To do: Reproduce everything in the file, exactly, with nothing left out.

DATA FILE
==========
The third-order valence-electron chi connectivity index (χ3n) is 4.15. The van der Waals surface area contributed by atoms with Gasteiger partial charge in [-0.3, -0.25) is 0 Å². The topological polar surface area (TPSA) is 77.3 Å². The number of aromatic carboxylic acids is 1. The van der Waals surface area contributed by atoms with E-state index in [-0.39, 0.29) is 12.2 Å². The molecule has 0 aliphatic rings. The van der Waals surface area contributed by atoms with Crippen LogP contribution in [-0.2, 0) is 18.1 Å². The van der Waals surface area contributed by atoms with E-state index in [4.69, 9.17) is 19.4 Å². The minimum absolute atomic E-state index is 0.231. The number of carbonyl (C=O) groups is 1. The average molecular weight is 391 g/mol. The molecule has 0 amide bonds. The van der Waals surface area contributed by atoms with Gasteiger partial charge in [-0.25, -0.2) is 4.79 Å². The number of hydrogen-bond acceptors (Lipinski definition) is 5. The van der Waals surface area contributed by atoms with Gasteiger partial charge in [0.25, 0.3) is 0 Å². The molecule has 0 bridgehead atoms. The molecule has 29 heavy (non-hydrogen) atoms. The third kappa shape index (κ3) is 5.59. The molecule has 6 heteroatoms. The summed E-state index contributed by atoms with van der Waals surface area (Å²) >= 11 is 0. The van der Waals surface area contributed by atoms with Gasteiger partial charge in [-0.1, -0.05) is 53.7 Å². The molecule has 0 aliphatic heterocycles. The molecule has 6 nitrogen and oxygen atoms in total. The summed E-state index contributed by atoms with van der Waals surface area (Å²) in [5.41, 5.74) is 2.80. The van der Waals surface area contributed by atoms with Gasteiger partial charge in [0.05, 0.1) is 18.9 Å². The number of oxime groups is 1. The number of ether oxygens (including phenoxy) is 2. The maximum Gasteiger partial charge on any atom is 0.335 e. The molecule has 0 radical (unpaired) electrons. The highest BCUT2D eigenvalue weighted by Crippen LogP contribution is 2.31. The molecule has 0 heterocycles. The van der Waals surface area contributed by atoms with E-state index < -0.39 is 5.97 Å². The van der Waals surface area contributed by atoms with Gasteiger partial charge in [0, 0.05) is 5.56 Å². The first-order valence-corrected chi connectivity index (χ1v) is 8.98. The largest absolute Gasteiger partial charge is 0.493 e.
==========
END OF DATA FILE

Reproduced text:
The third-order valence-electron chi connectivity index (χ3n) is 4.15. The van der Waals surface area contributed by atoms with Gasteiger partial charge in [-0.3, -0.25) is 0 Å². The topological polar surface area (TPSA) is 77.3 Å². The number of aromatic carboxylic acids is 1. The van der Waals surface area contributed by atoms with E-state index in [-0.39, 0.29) is 12.2 Å². The molecule has 0 aliphatic rings. The van der Waals surface area contributed by atoms with Crippen LogP contribution in [-0.2, 0) is 18.1 Å². The van der Waals surface area contributed by atoms with E-state index in [4.69, 9.17) is 19.4 Å². The minimum absolute atomic E-state index is 0.231. The number of carbonyl (C=O) groups is 1. The average molecular weight is 391 g/mol. The molecule has 0 amide bonds. The van der Waals surface area contributed by atoms with Gasteiger partial charge in [-0.25, -0.2) is 4.79 Å². The number of hydrogen-bond acceptors (Lipinski definition) is 5. The van der Waals surface area contributed by atoms with Gasteiger partial charge in [0.25, 0.3) is 0 Å². The molecule has 0 bridgehead atoms. The molecule has 29 heavy (non-hydrogen) atoms. The third kappa shape index (κ3) is 5.59. The molecule has 6 heteroatoms. The summed E-state index contributed by atoms with van der Waals surface area (Å²) >= 11 is 0. The van der Waals surface area contributed by atoms with Gasteiger partial charge in [-0.1, -0.05) is 53.7 Å². The molecule has 0 aliphatic heterocycles. The molecule has 6 nitrogen and oxygen atoms in total. The summed E-state index contributed by atoms with van der Waals surface area (Å²) in [5.41, 5.74) is 2.80. The van der Waals surface area contributed by atoms with Gasteiger partial charge in [0.05, 0.1) is 18.9 Å². The number of oxime groups is 1. The number of ether oxygens (including phenoxy) is 2. The maximum Gasteiger partial charge on any atom is 0.335 e. The molecule has 0 radical (unpaired) electrons. The highest BCUT2D eigenvalue weighted by Crippen LogP contribution is 2.31. The molecule has 0 heterocycles. The van der Waals surface area contributed by atoms with E-state index < -0.39 is 5.97 Å². The van der Waals surface area contributed by atoms with Gasteiger partial charge in [0, 0.05) is 5.56 Å². The first-order valence-corrected chi connectivity index (χ1v) is 8.98. The largest absolute Gasteiger partial charge is 0.493 e.